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Hard Fun

One of the features that attracts students to school sports is that competitive athletics is “hard fun.” Most students want to have fun, and most students ascribe greater value to that which doesn’t come too easily.

I don’t think we change much as we mature. We continue to value most the things that require effort . . . the activities which, when completed, feel like an accomplishment.

It’s why I cherish my recent high altitude hike on the Inca Trail to Machu Picchu . . . the hardest physical challenge I’ve had since double-session football practices in high school and college.

It’s why coaches often will say their favorite season was the .500 record with over-achievers, not the conference championship with under-achievers.

It’s why students will return to class reunions this summer, 10 and 20 years after their graduation, and compliment especially the teachers and coaches who required the most of them as students and athletes.

What the very best classrooms and competitive athletic and activity programs do is challenge students. They push students to discover that they can move beyond where they thought their limits might be. They encourage students to explore their capabilities and to experience the joy of exceeding their expectations.

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About the Author

Jack Roberts

Jack Roberts has been at the helm of the MHSAA as its Executive Director since 1986, implementing programs and overseeing tournament administration and regulations for the Association which boasts 1,500 member schools, 10,000 registered officials and 13,000 head coaches.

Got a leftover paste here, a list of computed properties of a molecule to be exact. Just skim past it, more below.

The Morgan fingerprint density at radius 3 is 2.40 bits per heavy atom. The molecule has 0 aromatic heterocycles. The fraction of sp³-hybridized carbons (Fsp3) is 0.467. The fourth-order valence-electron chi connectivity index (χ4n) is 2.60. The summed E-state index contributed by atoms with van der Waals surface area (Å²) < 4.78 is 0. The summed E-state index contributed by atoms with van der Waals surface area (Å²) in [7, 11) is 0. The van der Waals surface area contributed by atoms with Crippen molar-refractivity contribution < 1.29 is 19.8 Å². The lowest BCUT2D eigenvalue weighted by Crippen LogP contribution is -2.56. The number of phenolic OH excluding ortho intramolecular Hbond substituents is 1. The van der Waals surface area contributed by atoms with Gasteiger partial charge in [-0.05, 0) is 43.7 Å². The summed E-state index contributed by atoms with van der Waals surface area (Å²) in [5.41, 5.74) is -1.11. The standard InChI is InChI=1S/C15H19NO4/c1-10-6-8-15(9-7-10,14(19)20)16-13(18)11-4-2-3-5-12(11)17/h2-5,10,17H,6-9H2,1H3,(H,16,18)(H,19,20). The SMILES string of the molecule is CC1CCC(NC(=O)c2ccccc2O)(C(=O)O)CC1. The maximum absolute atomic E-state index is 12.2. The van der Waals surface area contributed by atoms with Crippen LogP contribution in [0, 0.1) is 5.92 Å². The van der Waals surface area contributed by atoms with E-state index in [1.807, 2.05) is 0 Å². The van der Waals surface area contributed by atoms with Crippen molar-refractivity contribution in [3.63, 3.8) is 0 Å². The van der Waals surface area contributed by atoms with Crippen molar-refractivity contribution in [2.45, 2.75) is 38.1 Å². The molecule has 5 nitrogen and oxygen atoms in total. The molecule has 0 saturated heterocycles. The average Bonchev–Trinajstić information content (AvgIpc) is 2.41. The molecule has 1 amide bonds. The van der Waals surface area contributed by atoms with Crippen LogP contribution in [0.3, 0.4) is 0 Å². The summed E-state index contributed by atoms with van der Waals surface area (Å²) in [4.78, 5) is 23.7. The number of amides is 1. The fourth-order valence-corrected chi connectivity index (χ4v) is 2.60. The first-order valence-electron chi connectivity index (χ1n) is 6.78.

During the last 45 years, Roberts has spoken to educator and athletic groups, business leaders and civic groups in almost every state and five Canadian provinces. He is one of the nation's most articulate advocates for educational athletics.

Roberts has served on the board of directors of the National Association of Sports Officials (NASO), is in his second term on the board of the National Federation of State High School Associations, and is the first chairman of the NFHS Network board of directors. He has been board president for the Refugee Development Center for nine years, and is a past-chair of the board of directors of the Michigan Society of Association Executives. He is chair of the board of trustees for the Capital Region Community Foundation for 2018.

He is a 1970 graduate of Dartmouth College, where he played defensive safety for the Ivy League's winningest football team during that span, and he sang in Dartmouth's close harmony vocal group.

His wife, Peggy, has retired from a 30-year career in social services, and is serving as president of the board of the Fenner Nature Conservancy in Lansing.